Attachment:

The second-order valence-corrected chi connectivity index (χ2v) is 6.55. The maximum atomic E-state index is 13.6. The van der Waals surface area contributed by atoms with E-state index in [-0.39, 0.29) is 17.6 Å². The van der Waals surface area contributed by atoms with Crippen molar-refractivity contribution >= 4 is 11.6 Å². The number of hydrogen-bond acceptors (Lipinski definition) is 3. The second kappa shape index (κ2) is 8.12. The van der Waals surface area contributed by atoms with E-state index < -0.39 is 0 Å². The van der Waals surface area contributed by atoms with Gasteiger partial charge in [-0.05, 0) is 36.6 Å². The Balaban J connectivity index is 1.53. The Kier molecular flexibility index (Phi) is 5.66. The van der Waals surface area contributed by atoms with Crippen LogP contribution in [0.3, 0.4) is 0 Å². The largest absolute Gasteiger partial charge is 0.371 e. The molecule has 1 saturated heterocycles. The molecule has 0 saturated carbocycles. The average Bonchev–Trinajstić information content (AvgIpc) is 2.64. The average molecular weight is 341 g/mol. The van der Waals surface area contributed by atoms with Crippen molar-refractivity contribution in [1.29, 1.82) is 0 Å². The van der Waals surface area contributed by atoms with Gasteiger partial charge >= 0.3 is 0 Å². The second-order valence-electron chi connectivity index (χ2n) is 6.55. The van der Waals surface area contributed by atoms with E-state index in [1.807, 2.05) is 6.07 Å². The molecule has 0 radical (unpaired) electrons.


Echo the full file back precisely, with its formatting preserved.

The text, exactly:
The second-order valence-corrected chi connectivity index (χ2v) is 6.55. The maximum atomic E-state index is 13.6. The van der Waals surface area contributed by atoms with E-state index in [-0.39, 0.29) is 17.6 Å². The van der Waals surface area contributed by atoms with Crippen molar-refractivity contribution >= 4 is 11.6 Å². The number of hydrogen-bond acceptors (Lipinski definition) is 3. The second kappa shape index (κ2) is 8.12. The van der Waals surface area contributed by atoms with E-state index < -0.39 is 0 Å². The van der Waals surface area contributed by atoms with Gasteiger partial charge in [-0.05, 0) is 36.6 Å². The Balaban J connectivity index is 1.53. The Kier molecular flexibility index (Phi) is 5.66. The van der Waals surface area contributed by atoms with Crippen LogP contribution in [0.3, 0.4) is 0 Å². The largest absolute Gasteiger partial charge is 0.371 e. The molecule has 1 saturated heterocycles. The molecule has 0 saturated carbocycles. The average Bonchev–Trinajstić information content (AvgIpc) is 2.64. The average molecular weight is 341 g/mol. The van der Waals surface area contributed by atoms with Crippen molar-refractivity contribution in [1.29, 1.82) is 0 Å². The van der Waals surface area contributed by atoms with Gasteiger partial charge >= 0.3 is 0 Å². The second-order valence-electron chi connectivity index (χ2n) is 6.55. The van der Waals surface area contributed by atoms with E-state index in [1.807, 2.05) is 6.07 Å². The molecule has 0 radical (unpaired) electrons.